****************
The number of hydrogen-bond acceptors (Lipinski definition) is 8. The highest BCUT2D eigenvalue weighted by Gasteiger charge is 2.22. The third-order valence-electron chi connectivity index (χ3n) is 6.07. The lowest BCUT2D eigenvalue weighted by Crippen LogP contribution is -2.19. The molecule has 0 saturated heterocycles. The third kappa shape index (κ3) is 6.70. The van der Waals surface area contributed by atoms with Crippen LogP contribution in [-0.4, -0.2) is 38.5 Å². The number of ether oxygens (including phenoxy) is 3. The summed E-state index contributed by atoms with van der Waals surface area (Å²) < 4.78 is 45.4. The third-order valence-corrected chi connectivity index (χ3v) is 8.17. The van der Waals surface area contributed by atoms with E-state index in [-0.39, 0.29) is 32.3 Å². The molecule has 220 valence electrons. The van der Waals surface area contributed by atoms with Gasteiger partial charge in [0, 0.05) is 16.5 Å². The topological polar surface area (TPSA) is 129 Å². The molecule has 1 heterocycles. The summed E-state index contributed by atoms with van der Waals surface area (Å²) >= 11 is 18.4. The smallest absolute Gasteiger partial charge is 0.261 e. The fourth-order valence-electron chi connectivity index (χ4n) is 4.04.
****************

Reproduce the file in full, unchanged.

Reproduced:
The number of hydrogen-bond acceptors (Lipinski definition) is 8. The highest BCUT2D eigenvalue weighted by Gasteiger charge is 2.22. The third-order valence-electron chi connectivity index (χ3n) is 6.07. The lowest BCUT2D eigenvalue weighted by Crippen LogP contribution is -2.19. The molecule has 0 saturated heterocycles. The third kappa shape index (κ3) is 6.70. The van der Waals surface area contributed by atoms with Crippen LogP contribution in [-0.4, -0.2) is 38.5 Å². The number of ether oxygens (including phenoxy) is 3. The summed E-state index contributed by atoms with van der Waals surface area (Å²) < 4.78 is 45.4. The third-order valence-corrected chi connectivity index (χ3v) is 8.17. The van der Waals surface area contributed by atoms with E-state index in [-0.39, 0.29) is 32.3 Å². The molecule has 220 valence electrons. The van der Waals surface area contributed by atoms with Gasteiger partial charge in [0, 0.05) is 16.5 Å². The topological polar surface area (TPSA) is 129 Å². The molecule has 1 heterocycles. The summed E-state index contributed by atoms with van der Waals surface area (Å²) >= 11 is 18.4. The smallest absolute Gasteiger partial charge is 0.261 e. The fourth-order valence-electron chi connectivity index (χ4n) is 4.04.